If you don’t eat right and you’re not exercising, you may need the Fit and Food Connection. This volunteer-based organization changes lives. Participants learn how to maintain a healthy lifestyle on a budget.
“Our mission is to empower those in need with healthy living resources,” says Joy Millner, co-director for the Fit and Food Connection.
Millner’s Co-Director Gabrielle Cole runs the Food Assistance Program.
“A lot of the people that we get calls from to receive food, are low income and are in areas where there are food deserts,” says Cole. She’s describing the void that’s created by the absence of grocery stores in low-income neighborhoods.
Cole and Millner co-founded the organization in 2014. It has steadily grown with support from generous donors and compassionate volunteers. Every Sunday, 15 to 20 families know they are going to get healthy non-perishables, fresh produce, and healthy prepackaged meals delivered to their homes. Sixty-year-old Stephanie Pendleton appreciates the weekly delivery.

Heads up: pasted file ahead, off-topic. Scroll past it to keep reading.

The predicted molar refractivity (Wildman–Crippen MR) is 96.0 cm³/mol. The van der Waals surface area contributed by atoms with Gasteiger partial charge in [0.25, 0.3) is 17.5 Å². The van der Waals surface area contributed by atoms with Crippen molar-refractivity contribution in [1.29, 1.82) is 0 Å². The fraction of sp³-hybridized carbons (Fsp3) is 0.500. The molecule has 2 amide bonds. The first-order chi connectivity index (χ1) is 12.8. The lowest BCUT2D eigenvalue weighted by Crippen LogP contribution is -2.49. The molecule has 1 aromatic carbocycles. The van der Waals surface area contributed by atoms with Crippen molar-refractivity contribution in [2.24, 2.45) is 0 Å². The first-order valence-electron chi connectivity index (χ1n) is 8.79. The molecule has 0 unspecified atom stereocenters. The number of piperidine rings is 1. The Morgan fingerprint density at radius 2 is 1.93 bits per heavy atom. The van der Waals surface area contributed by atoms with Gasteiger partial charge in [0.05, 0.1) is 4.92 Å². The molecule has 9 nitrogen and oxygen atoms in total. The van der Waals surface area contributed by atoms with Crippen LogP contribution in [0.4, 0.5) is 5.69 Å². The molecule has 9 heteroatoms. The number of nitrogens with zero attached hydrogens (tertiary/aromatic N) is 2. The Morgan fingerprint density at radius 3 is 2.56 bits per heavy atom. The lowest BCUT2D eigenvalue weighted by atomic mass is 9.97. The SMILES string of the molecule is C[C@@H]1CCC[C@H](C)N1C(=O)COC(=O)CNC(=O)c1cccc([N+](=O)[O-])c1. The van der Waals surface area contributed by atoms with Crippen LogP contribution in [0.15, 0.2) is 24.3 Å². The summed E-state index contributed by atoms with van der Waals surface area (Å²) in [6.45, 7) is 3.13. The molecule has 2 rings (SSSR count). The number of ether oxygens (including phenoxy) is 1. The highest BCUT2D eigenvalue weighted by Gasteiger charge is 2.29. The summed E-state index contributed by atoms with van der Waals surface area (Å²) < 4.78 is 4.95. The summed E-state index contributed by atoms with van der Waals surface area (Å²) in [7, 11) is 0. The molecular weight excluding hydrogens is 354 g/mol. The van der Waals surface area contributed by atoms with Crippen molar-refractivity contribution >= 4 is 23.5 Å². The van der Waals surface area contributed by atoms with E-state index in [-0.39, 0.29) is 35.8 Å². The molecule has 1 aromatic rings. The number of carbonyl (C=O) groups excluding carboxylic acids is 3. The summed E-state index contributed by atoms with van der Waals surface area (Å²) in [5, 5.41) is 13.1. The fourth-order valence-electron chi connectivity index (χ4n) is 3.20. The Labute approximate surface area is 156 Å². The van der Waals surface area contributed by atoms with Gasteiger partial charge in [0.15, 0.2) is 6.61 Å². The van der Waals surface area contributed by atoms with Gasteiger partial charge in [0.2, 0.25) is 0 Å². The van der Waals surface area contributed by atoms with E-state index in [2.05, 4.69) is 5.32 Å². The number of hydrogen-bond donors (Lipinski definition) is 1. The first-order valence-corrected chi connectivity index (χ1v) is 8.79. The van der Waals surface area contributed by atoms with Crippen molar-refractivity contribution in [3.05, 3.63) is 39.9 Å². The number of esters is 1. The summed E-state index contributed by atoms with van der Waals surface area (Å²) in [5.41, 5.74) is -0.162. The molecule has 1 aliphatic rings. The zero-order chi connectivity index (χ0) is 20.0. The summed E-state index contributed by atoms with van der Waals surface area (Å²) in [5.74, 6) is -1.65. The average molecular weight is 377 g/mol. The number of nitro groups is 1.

“They made it possible for me to get organic food. Then they began to teach me how to eat. I learned more about food combinations and how to read labels,” says Pendelton.
In addition to a community garden, the Fit and Food Connection offers group nutrition workshops and group fitness. However, in some situations, one on one is a better fit.
“We have nutritionists, personal trainers, yoga instructors, you name it, that go into people’s homes and work with them individually. It is about an $800 value. We have three grocery shopping sessions and three food prep sessions. It is very one on one,” Millner says.
Group fitness works best for Tawaana Gandy and her husband, Ernest Gandy.
“Everybody is very encouraging. And it really helps that you’re working out with a group of people. When you’re working with that group it motivates you to come every week,” says Tawaana Gandy.
“It’s helping my cholesterol. It has come down. My blood pressure has come down,” Ernest says.
“Once they get a hold of our program and they`ve been in it six months to a year, they see tremendous results. They come off their medicine.” Cole says.
Retiree Sam Grunbaum never misses the weekly fitness class.
“I’ve been a diabetic since I was 37 years old. And exercise has been the strongest medicine that I take,” Grunbaum says.
Compassionate care is always the best response to health concerns. The Fit and Food Connection will host its monthly Beyond The Plate nutrition workshop on March 28.